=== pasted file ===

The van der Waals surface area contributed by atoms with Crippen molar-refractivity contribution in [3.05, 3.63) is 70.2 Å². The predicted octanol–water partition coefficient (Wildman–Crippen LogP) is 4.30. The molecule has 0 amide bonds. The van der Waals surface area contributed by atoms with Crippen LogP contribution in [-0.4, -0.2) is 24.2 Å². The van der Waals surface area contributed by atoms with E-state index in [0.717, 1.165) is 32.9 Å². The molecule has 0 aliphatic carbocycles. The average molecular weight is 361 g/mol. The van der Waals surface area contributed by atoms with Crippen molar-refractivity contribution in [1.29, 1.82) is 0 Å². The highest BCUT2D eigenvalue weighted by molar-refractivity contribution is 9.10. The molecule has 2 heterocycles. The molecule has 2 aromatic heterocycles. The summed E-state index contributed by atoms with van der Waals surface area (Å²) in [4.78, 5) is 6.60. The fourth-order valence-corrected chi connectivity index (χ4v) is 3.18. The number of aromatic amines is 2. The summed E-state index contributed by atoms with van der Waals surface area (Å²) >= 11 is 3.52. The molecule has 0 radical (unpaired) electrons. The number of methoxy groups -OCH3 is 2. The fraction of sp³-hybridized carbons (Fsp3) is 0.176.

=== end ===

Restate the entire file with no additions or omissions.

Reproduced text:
The van der Waals surface area contributed by atoms with Crippen molar-refractivity contribution in [3.05, 3.63) is 70.2 Å². The predicted octanol–water partition coefficient (Wildman–Crippen LogP) is 4.30. The molecule has 0 amide bonds. The van der Waals surface area contributed by atoms with Crippen LogP contribution in [-0.4, -0.2) is 24.2 Å². The van der Waals surface area contributed by atoms with E-state index in [0.717, 1.165) is 32.9 Å². The molecule has 0 aliphatic carbocycles. The average molecular weight is 361 g/mol. The van der Waals surface area contributed by atoms with Crippen molar-refractivity contribution in [1.29, 1.82) is 0 Å². The highest BCUT2D eigenvalue weighted by molar-refractivity contribution is 9.10. The molecule has 2 heterocycles. The molecule has 2 aromatic heterocycles. The summed E-state index contributed by atoms with van der Waals surface area (Å²) in [4.78, 5) is 6.60. The fourth-order valence-corrected chi connectivity index (χ4v) is 3.18. The number of aromatic amines is 2. The summed E-state index contributed by atoms with van der Waals surface area (Å²) >= 11 is 3.52. The molecule has 0 radical (unpaired) electrons. The number of methoxy groups -OCH3 is 2. The fraction of sp³-hybridized carbons (Fsp3) is 0.176.